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Applying The Circular Economy To Toilets Could Speed Up Global Sanitation

There’s a lot of money in people’s poop. If the developing world finds ways to harvest it as they add toilets and plumbing, it will be far ahead of us in monetizing an important resource.

Applying The Circular Economy To Toilets Could Speed Up Global Sanitation
[Illustration: Hilch/iStock; App Photo: Unsplash user Artem Sapegin]

If we think about human waste as a resource instead of as “waste,” we might get sanitation to the billions of people who need it much more quickly. Turning poo and pee into energy, agricultural manure, animal feeds, and even pharmaceutical products could create valuable income streams, making investment in sanitation infrastructure easier. Sensing for disease and ill-health in municipal or home toilet systems could also be a monetize-able business in the future.

This all comes from a report from the wonderfully named Toilet Board Coalition, an association of toilet brands, consumer groups, and non-profits like Water Aid. It looks at the potential for a “circular economy” in sanitation, where “resources” are recycled to create “self-sustaining sanitation businesses and encourage investment in sanitation, reducing dependence on public and aid funding.”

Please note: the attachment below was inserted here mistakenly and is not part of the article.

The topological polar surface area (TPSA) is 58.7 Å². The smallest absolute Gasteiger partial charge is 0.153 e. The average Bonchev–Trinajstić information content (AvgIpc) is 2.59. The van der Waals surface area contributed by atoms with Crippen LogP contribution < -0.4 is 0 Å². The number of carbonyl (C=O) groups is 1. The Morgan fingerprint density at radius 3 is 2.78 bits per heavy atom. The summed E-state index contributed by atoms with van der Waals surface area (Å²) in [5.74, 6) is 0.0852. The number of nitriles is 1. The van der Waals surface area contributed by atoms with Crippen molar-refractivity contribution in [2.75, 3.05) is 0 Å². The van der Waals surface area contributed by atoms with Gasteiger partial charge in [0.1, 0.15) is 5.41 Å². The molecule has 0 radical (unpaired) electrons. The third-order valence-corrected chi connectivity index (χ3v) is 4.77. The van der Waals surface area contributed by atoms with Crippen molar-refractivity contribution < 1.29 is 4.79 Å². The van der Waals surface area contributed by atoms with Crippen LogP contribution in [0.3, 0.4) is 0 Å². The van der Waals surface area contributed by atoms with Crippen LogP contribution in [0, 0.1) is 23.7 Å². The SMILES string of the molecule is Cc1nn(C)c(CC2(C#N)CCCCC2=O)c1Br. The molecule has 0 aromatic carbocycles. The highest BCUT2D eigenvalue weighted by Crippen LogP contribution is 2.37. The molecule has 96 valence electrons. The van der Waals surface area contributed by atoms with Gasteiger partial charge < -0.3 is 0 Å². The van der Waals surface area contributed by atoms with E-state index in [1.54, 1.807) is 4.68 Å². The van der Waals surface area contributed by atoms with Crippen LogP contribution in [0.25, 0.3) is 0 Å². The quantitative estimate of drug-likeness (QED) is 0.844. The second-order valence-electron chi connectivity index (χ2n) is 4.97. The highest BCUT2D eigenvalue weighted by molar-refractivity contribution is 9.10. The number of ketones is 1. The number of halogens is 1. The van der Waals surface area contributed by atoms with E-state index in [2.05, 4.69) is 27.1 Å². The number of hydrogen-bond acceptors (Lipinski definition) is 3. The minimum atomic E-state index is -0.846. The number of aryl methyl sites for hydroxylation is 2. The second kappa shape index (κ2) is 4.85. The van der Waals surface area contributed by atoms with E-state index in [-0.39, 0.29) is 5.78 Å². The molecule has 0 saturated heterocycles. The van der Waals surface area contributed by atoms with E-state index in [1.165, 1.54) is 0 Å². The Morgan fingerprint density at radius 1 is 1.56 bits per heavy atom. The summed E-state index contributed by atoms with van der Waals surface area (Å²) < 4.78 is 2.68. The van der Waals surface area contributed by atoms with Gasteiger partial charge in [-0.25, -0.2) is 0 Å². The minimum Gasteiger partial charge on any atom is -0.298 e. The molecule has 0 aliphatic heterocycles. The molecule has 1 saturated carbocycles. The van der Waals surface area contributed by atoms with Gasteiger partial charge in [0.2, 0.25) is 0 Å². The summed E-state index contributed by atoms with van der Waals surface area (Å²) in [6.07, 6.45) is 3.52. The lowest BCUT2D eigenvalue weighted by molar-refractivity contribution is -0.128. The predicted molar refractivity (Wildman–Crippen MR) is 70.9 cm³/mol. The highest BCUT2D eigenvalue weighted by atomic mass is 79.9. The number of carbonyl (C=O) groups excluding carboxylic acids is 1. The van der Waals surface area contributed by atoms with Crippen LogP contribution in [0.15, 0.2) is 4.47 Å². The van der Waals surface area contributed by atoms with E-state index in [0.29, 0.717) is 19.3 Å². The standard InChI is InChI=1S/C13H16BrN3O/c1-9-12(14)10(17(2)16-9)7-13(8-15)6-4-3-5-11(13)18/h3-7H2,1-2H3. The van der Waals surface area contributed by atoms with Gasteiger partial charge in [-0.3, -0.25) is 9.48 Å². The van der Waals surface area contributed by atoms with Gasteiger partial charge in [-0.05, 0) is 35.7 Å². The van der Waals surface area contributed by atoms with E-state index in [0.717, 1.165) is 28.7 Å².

Human waste can be turned into energy in the form of biogas (using an anaerobic digester), or made into solid fuel (as in Sanivation’s business in Kenya). It can be converted to agricultural compost, organic fertilizer and soil conditioner, and you can extract water from human waste–fecal matter is 75% water, urine 95%. Another possibility is to re-harvest the nutrients in human waste by growing maggots. The maggots become maggot meal, which is then fed to pigs. A South African company is working on this last idea.

The report argues that low income countries can leapfrog more mature countries by taking up opportunities in the “biological” cycle (or biocycle), as well as the “technical” cycle (metals and plastics recycling). “We believe that enabling the biological cycle of the Circular Economy, to include toilet resources and all biological resource streams, could be the next transformative shift for low-income markets and their sustainable development,” it says.

About the author

Ben Schiller is a New York staff writer for Co.Exist. He edited a European management magazine and was a reporter in San Francisco, Prague and Brussels.

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